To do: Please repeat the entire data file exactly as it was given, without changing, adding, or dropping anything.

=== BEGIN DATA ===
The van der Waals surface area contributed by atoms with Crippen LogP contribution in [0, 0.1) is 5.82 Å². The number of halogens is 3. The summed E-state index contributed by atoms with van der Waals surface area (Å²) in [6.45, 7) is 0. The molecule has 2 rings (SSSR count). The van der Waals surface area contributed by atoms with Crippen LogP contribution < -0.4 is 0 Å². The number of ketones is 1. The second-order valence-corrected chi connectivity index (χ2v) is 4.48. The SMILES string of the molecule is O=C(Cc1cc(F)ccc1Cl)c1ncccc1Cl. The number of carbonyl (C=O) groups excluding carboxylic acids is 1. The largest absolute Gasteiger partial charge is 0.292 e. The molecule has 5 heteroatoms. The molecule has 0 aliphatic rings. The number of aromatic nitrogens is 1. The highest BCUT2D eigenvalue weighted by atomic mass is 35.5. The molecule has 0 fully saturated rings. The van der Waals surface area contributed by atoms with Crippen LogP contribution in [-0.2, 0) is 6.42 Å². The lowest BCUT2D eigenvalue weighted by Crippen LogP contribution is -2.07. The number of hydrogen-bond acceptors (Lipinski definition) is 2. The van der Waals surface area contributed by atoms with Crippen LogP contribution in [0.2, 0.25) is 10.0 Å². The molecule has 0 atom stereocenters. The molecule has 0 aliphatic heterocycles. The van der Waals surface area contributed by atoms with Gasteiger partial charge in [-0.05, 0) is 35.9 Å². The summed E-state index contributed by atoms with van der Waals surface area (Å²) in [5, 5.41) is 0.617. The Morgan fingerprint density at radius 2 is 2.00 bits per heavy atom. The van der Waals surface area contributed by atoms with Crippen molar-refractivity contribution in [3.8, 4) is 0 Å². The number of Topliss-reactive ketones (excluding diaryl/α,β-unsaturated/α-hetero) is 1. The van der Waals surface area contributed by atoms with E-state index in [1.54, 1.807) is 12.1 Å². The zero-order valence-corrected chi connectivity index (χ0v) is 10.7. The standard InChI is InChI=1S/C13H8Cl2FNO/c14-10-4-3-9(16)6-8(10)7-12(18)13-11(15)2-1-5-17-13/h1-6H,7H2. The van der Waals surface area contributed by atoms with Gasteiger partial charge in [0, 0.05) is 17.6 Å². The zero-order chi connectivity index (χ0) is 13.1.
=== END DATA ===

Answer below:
The van der Waals surface area contributed by atoms with Crippen LogP contribution in [0, 0.1) is 5.82 Å². The number of halogens is 3. The summed E-state index contributed by atoms with van der Waals surface area (Å²) in [6.45, 7) is 0. The molecule has 2 rings (SSSR count). The van der Waals surface area contributed by atoms with Crippen LogP contribution < -0.4 is 0 Å². The number of ketones is 1. The second-order valence-corrected chi connectivity index (χ2v) is 4.48. The SMILES string of the molecule is O=C(Cc1cc(F)ccc1Cl)c1ncccc1Cl. The number of carbonyl (C=O) groups excluding carboxylic acids is 1. The largest absolute Gasteiger partial charge is 0.292 e. The molecule has 5 heteroatoms. The molecule has 0 aliphatic rings. The number of aromatic nitrogens is 1. The highest BCUT2D eigenvalue weighted by atomic mass is 35.5. The molecule has 0 fully saturated rings. The van der Waals surface area contributed by atoms with Crippen LogP contribution in [-0.2, 0) is 6.42 Å². The lowest BCUT2D eigenvalue weighted by Crippen LogP contribution is -2.07. The number of hydrogen-bond acceptors (Lipinski definition) is 2. The van der Waals surface area contributed by atoms with Crippen LogP contribution in [0.2, 0.25) is 10.0 Å². The molecule has 0 atom stereocenters. The molecule has 0 aliphatic heterocycles. The van der Waals surface area contributed by atoms with Gasteiger partial charge in [-0.05, 0) is 35.9 Å². The summed E-state index contributed by atoms with van der Waals surface area (Å²) in [5, 5.41) is 0.617. The Morgan fingerprint density at radius 2 is 2.00 bits per heavy atom. The van der Waals surface area contributed by atoms with Crippen molar-refractivity contribution in [3.8, 4) is 0 Å². The number of Topliss-reactive ketones (excluding diaryl/α,β-unsaturated/α-hetero) is 1. The van der Waals surface area contributed by atoms with E-state index in [1.54, 1.807) is 12.1 Å². The zero-order valence-corrected chi connectivity index (χ0v) is 10.7. The standard InChI is InChI=1S/C13H8Cl2FNO/c14-10-4-3-9(16)6-8(10)7-12(18)13-11(15)2-1-5-17-13/h1-6H,7H2. The van der Waals surface area contributed by atoms with Gasteiger partial charge in [0, 0.05) is 17.6 Å². The zero-order chi connectivity index (χ0) is 13.1.